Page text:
Welcome to this post about all things watery in artwork – aquatic life, seascapes, freshwater inspirations and beach paintings. I will begin with records I have of my own artwork and invite you to add yours…then finish with some tutorials towards the end of the Post.
First some artworks inspired by aquatic life, much of which I was lucky to be exposed to a marine environment for 20 year, living at MacMasters Beach. My husband John was a keen Naturalist, Diver and Aquarist so our home was full of salt water aquariums which housed a wide range of amazing tropical marine fish…along with seahorses, invertibrates and even at times a wobbegong shark, sea snake and blue ringed octopus!
The only major problem was once when a sea snake escaped out of the tank into the living room and they are very venemous! John came home to find myself and the kids all on the front lawn and no dinner ready! He quickly located the snake under a beanbag seat and took it down to the sea to let go. We had only had it in the tank for a short period to provide it with some peace and safety while it sloughed its skin and this was now complete. Here is a picture of the actual sea snake.
and here is my painting of John cleaning a fish catch at MacMasters Beach.
I also enjoyed painting some of the tropical marine fish we cared for in the aquariums as under…
The beautiful watery environment of the NSW Central Coast where we live, inspired me to create many paintings over the years and still does…from close-ups of rockpools to expansive views.
In summer the beaches are very popular with people enjoying the sun, sand and sea. Since I like figure drawing, there was plenty of reference for painting!
On the Brisbane Waters inlet from Broken Bay, I found endless wonderful subjects to paint too – like this one of Hardy’s Bay wharf.
and this one inspired by moored boats at Davistown.
Then there is the wonderful aquatic birdlife to paint.
and other watery wildlife…
We lived so close to the ocean that the house shook when waves dumped onto the sand. I became very aware of the effect of the moon on the sea and the tidal patterns. This painting, I called “Moonpower”.
Now for some insights into painting seascapes. In painting this soft study below, I have included the tonal plan for the painting and the colour palette used.
I would now like to share with you my method in painting this seascape of North Avoca Beach below, first is the thinly washed in underpainting in acrylics diluted with water, which lays out the composition and beginnings of the colour scheme. I had at this stage planned to put a person sitting on the rocks at the left…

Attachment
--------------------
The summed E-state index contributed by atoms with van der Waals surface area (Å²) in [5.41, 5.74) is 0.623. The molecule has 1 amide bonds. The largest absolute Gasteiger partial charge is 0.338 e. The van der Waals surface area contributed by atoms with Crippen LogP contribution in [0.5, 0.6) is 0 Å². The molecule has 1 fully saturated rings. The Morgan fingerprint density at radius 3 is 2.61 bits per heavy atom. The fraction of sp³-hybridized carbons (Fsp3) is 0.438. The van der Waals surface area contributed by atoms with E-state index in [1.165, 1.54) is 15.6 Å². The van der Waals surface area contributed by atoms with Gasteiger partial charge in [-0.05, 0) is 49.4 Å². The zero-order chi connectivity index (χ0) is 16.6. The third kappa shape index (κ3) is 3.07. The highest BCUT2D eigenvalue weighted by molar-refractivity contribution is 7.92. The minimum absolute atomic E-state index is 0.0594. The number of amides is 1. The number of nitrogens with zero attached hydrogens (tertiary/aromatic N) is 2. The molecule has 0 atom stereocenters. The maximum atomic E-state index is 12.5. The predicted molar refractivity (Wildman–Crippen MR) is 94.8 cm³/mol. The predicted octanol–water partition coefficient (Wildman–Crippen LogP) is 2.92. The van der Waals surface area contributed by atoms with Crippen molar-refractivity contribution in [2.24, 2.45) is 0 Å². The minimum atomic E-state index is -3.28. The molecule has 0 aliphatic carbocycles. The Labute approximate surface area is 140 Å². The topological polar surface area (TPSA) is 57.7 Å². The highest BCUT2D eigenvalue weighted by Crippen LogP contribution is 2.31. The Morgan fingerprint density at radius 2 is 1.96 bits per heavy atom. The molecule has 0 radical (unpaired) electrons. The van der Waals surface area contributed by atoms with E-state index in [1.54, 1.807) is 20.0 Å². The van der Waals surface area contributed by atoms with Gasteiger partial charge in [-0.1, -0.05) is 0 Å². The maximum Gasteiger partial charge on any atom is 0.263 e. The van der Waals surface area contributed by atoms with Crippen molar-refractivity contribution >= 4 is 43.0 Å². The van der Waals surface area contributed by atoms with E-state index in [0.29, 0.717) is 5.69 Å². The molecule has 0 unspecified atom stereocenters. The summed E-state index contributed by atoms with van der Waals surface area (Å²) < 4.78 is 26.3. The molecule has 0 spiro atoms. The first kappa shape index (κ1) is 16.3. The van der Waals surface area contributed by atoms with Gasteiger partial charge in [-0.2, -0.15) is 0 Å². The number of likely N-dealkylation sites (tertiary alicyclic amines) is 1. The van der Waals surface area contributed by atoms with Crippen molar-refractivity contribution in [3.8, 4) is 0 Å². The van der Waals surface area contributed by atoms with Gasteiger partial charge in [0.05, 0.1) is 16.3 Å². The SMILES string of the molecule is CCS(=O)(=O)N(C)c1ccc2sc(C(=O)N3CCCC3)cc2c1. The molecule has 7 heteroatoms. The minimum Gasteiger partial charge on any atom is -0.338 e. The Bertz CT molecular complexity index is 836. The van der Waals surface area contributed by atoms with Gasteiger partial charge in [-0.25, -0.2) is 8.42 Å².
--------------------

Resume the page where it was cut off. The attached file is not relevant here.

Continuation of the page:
While the underpainting dried (which is quite fast in acrylic paints) I mixed plenty of nice juicy paint in the colour scheme planned, picked up my painting knife (shaped like a small trowel with a raised handle) and built up the painting with texture. I just love the feeling of laying on paint this way and feeling the thick buttery texture. I added a little modelling compound to the acrylics to give them more body and didn’t dilute the mix by adding water at all. I worked the sky, headland and distant sea first, then moved to the rocks. Once that was dry, I then added the waves and all white areas. If I had tried to add this before the rock colours were dry, I would have muddied the whites. The idea for a figure sitting on the rocks was discarded in favour of the free wild touch by adding the seagulls instead. Here are a couple of close ups of sections of the painting…
I hope this may be of help to someone in planning a method of approach in seascapes. Painting knives take a bit of getting used to but are so satisfying once you can manage them. I learned painting knive techniques by using up any leftover paint and doing small textural experiments in a pad. I find almost everyone really loves to see and feel texture in paints – I guess it’s because there is absolutely no doubt it is ORIGINAL and not a copy!
Here are some close-ups of the texture…
Here another painting (of Tallow Beach) where I used painting knife texture with thick paint. It gives a very realistic solid look to the rocks in particular.
If painting knife techniques are not for you, there are other ways to achieve texture by the use of collage…e.g. in the painting below (entitled “Moonrider”) I used tracing paper crushed, glued and applied to the board with my fingers, coaxing the creases to follow the form of the waves. I then mopped up the excess PVA wood glue with a rag, laid a sheet of paper over and rolled firmly with a rolling pin to form the tiny creases. Once totally dry, I painted into the finished texture. Some people use tissue paper but I find it a bit flimsy and prefer a tougher tracing paper, but it’s worth experimenting. You could also use an acrylic texture or modelling paste and roll over crumpled gladwrap to get interesting textures similar to this…carefully removing the gladwrap before allowing to dry.
The above painting was for my son, Scott’s birthday close to 20 years ago. It is framed behind glass and has stood the test of time, looking just as permanent and vibrant as when it was first painted.
Below is a demonstration painting using acrylics and actual beach sand collage. The rock textures were applied with a sponge and the shadows of the rocks were painted first in acrylic. Once all paint was dry, I then applied PVA white wood glue to all the sand area, sprinkled on the dry sand, tapped off the excess and allowed to dry. Much to my surprise, the underpainted shadows of the rocks showed softly through the transparent glassy sand grains!
This next painting is in the complementary colour range from RED-ORANGE to BLUE-GREEN “Sunrise over MacMasters Beach”. To see this and more colour ranges based on opposites on the colour wheel, go to the Post on COLOUR MIXING.
Good luck and happy painting everyone! Don’t forget you can email me if you have questions or leave comments below.
Cheerio for now,